Inequality in America

On a Fox TV news broadcast Tucker Carlson noted that the coronavirus shutdowns have crushed huge parts of the economy. “Millions of Americans are out of work. But at least one person has become extremely rich, richer than any man in history. Just yesterday Jeff Bezos made $13 billion in a single day” – from a stock market surge. That’s to be expected, replied Sean Hannity: “People who make money provide goods and services that people need and desire. It’s called freedom, capitalism.”

The on-air exchange illustrates a difference of opinion on the vast gap between the very rich one per cent and the less affluent and struggling ninety-nine per cent, an inequality beyond any other in U.S. history. Today’s top salaries would defy belief even a generation ago. It’s hard to keep track of the climbing salaries, but it looks as if Safra Catz, CEO of Oracle (computer services), is on top, at least until tomorrow, with an annual $103 million.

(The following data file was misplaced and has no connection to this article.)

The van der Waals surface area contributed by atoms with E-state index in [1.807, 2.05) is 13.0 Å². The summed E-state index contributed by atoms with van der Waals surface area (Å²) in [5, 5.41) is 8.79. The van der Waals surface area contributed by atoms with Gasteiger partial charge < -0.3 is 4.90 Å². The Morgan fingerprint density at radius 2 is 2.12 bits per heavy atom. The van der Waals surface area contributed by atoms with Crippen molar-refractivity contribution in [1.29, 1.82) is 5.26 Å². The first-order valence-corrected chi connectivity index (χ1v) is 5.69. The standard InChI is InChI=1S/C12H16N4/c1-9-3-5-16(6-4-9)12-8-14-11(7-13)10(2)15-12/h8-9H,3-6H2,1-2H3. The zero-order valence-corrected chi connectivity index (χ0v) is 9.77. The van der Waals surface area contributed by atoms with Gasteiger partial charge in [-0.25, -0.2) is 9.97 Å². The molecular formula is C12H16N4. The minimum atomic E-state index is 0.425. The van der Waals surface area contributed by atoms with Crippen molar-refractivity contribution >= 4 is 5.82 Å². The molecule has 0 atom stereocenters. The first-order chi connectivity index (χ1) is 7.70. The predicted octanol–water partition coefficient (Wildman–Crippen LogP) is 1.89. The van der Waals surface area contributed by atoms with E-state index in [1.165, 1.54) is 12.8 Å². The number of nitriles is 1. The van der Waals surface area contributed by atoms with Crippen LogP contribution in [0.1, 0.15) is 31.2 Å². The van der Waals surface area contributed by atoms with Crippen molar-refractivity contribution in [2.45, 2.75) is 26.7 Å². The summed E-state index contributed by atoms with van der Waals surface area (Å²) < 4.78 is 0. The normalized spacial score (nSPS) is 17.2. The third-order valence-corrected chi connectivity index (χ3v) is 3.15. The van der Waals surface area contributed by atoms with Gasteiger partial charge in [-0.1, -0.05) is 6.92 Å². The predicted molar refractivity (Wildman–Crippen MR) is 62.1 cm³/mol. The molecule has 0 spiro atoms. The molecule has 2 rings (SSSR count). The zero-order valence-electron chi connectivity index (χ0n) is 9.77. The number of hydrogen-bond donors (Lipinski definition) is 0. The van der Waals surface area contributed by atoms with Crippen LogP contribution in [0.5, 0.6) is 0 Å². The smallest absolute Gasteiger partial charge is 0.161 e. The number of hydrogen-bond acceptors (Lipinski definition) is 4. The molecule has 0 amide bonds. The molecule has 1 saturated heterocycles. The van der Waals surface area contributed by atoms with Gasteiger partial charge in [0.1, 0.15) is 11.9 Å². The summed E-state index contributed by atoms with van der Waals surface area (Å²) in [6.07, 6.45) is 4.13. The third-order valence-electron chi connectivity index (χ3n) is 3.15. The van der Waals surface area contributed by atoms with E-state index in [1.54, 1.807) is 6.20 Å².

Current CEO’s make as much as 1000 times what their employees earn, leading to questions of both fairness and good business. Abigail Disney of the founding Disney family raised the issue of Disney CEO Robert Iger’s $65.6 million salary. Surely half of that could be distributed to employees, she advised, without harming the company. Iger took the hint. He settled for a more modest $47.5million.

Today’s CEO’s are worth it, claims an article in Time magazine. There’s a blossoming of innovative firms with a global reach that needs leaders to match. Would that include Dennis Muilenberg, CEO of Boeing, who presided over the launching of the poorly designed 737 Max aircraft that resulted in two crashes and the loss of 346 lives? Families of the victims were outraged that he was removed from his job but left with a tidy $30 million in compensation.

Economic inequality leads to political inequality, supposedly the antithesis of democracy. In its wisdom the U.S. Supreme Court has decreed that money is the equivalent of speech to be used as freely as words in politics. But a greater amount of money buys a greater number of words in political campaigns and also buys more influence with candidates. An example is billionaire Sheldon Adelson, President Trump’s biggest donor, who insisted on a U.S. withdrawal from an agreement with Iran that limited its nuclear activities and offered relief from economic sanctions. Trump obliged, adding more sanctions alongside.